(Bloomberg) -- London-based Clare Smyth won this year’s award for the world’s best female chef, becoming the first British woman to claim a title that usually goes to chefs in mainland Europe.
Smyth, who opened Core by Clare Smyth last year in Notting Hill, was the only female chef in the U.K. to hold three Michelin stars when she ran London’s Restaurant Gordon Ramsay. She was with Ramsay for more than 13 years.
“This accolade is not for me but for all the women working in the hospitality industry around the world,” Smyth said in an emailed statement. “I hope to use this platform to encourage and mentor more women to achieve success.”
Smyth grew up on a farm in Northern Ireland. She is known for her light and modern interpretation of classic French cooking. Her informal approach is reflected in her choice of Notting Hill for her restaurant, rather than the traditional locations of Mayfair and Chelsea for fine dining.
At Core, she has dispensed with tablecloths and stiff service, offering new dishes such as a starter based around a single potato served with beurre blanc, herring and trout roe. The lunch menu costs £65 ($90) and dinner is £75.
The Elit Vodka World’s Best Female Chef Award comes from the World’s 50 Best Restaurants, an organization that has gained influence since it spawned from a U.K. trade magazine in 2002.
The award is controversial. Some chefs and food writers (mainly male) have said it is insulting to have a separate award for women. Last year’s winner, Ana Roš of Hiša Franko, in Slovenia, was unimpressed by such criticism.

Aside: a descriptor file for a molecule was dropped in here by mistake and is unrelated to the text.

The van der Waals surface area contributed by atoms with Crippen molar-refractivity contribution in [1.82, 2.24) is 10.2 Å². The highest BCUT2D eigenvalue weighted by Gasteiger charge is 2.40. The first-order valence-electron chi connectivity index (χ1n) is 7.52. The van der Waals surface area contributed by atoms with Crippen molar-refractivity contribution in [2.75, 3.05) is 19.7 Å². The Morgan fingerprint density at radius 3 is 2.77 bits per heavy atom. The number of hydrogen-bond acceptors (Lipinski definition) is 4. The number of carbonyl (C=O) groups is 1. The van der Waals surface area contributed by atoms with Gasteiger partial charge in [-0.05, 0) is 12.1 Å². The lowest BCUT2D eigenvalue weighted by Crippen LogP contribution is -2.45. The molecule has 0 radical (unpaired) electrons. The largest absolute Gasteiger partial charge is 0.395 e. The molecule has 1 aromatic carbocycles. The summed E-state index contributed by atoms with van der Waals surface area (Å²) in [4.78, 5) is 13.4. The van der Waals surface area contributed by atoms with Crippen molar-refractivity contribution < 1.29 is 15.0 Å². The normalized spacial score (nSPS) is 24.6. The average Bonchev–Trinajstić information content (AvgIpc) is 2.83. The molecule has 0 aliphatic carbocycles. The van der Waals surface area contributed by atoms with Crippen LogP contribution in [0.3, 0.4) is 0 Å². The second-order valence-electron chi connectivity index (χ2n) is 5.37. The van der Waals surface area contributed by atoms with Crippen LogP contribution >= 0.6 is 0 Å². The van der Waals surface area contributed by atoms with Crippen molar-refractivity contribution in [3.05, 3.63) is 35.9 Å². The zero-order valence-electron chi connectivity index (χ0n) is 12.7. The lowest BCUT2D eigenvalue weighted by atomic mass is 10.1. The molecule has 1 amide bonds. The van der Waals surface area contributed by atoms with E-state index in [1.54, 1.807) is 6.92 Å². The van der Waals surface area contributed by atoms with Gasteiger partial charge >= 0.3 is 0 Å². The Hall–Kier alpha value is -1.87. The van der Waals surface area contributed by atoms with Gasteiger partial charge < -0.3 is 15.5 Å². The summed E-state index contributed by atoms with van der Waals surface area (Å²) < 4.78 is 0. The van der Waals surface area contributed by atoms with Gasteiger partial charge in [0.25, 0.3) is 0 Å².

“It is very clear that for a woman in a male world, it’s always going to be difficult,” she told Bloomberg last year. “The best chefs in this world—look at Massimo Bottura, look at Rene Redzepi—they have great wives. They are 100 percent on their work because it’s taken care of, their children, it’s taken care of their private life. They come home, probably somebody even cooks for them and has time to chat to them. Do you think that happens to a woman? You can never compare these two different worlds.”
Smyth said she has discussed the lack of women leading professional kitchens with the 50 Best team.
“There is no right and wrong way to address this but things won’t change if we do nothing,” she said. “When we see women represented in numbers in lists like these, then we will have changed the industry for the better and these awards will no longer be needed.”
Other previous winners of the award, in its eighth year, include Elena Arzak, of Arzak restaurant in San Sebastián, Spain; Anne-Sophie Pic, of Maison Pic, in Valence, France; and Hélène Darroze, who has restaurants in London and Paris.
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